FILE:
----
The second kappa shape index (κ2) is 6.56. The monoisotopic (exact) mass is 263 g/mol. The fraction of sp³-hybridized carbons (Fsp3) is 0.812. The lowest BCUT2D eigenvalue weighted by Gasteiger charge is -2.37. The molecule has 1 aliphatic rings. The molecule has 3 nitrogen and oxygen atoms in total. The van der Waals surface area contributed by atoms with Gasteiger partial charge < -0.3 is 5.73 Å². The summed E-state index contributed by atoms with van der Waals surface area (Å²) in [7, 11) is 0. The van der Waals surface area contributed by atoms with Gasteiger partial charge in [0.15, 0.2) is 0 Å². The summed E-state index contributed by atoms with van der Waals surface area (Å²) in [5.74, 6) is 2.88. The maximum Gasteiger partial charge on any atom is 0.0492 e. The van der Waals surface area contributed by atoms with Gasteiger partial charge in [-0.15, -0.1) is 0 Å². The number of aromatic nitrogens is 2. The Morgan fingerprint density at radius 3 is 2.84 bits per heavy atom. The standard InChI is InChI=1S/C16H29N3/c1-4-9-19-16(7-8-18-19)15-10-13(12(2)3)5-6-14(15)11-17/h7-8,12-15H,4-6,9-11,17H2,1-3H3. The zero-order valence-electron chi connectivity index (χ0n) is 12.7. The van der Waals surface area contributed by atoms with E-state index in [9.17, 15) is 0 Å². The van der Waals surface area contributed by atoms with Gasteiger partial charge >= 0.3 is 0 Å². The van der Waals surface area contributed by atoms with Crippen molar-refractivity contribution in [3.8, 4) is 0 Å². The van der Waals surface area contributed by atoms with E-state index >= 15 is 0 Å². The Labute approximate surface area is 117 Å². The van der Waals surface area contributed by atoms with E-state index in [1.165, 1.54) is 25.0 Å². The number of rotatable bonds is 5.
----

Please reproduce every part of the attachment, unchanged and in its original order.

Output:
The second kappa shape index (κ2) is 6.56. The monoisotopic (exact) mass is 263 g/mol. The fraction of sp³-hybridized carbons (Fsp3) is 0.812. The lowest BCUT2D eigenvalue weighted by Gasteiger charge is -2.37. The molecule has 1 aliphatic rings. The molecule has 3 nitrogen and oxygen atoms in total. The van der Waals surface area contributed by atoms with Gasteiger partial charge < -0.3 is 5.73 Å². The summed E-state index contributed by atoms with van der Waals surface area (Å²) in [7, 11) is 0. The van der Waals surface area contributed by atoms with Gasteiger partial charge in [0.15, 0.2) is 0 Å². The summed E-state index contributed by atoms with van der Waals surface area (Å²) in [5.74, 6) is 2.88. The maximum Gasteiger partial charge on any atom is 0.0492 e. The van der Waals surface area contributed by atoms with Gasteiger partial charge in [-0.15, -0.1) is 0 Å². The number of aromatic nitrogens is 2. The Morgan fingerprint density at radius 3 is 2.84 bits per heavy atom. The standard InChI is InChI=1S/C16H29N3/c1-4-9-19-16(7-8-18-19)15-10-13(12(2)3)5-6-14(15)11-17/h7-8,12-15H,4-6,9-11,17H2,1-3H3. The zero-order valence-electron chi connectivity index (χ0n) is 12.7. The van der Waals surface area contributed by atoms with E-state index in [9.17, 15) is 0 Å². The van der Waals surface area contributed by atoms with Gasteiger partial charge >= 0.3 is 0 Å². The van der Waals surface area contributed by atoms with Crippen molar-refractivity contribution in [3.8, 4) is 0 Å². The van der Waals surface area contributed by atoms with E-state index >= 15 is 0 Å². The Labute approximate surface area is 117 Å². The van der Waals surface area contributed by atoms with E-state index in [1.165, 1.54) is 25.0 Å². The number of rotatable bonds is 5.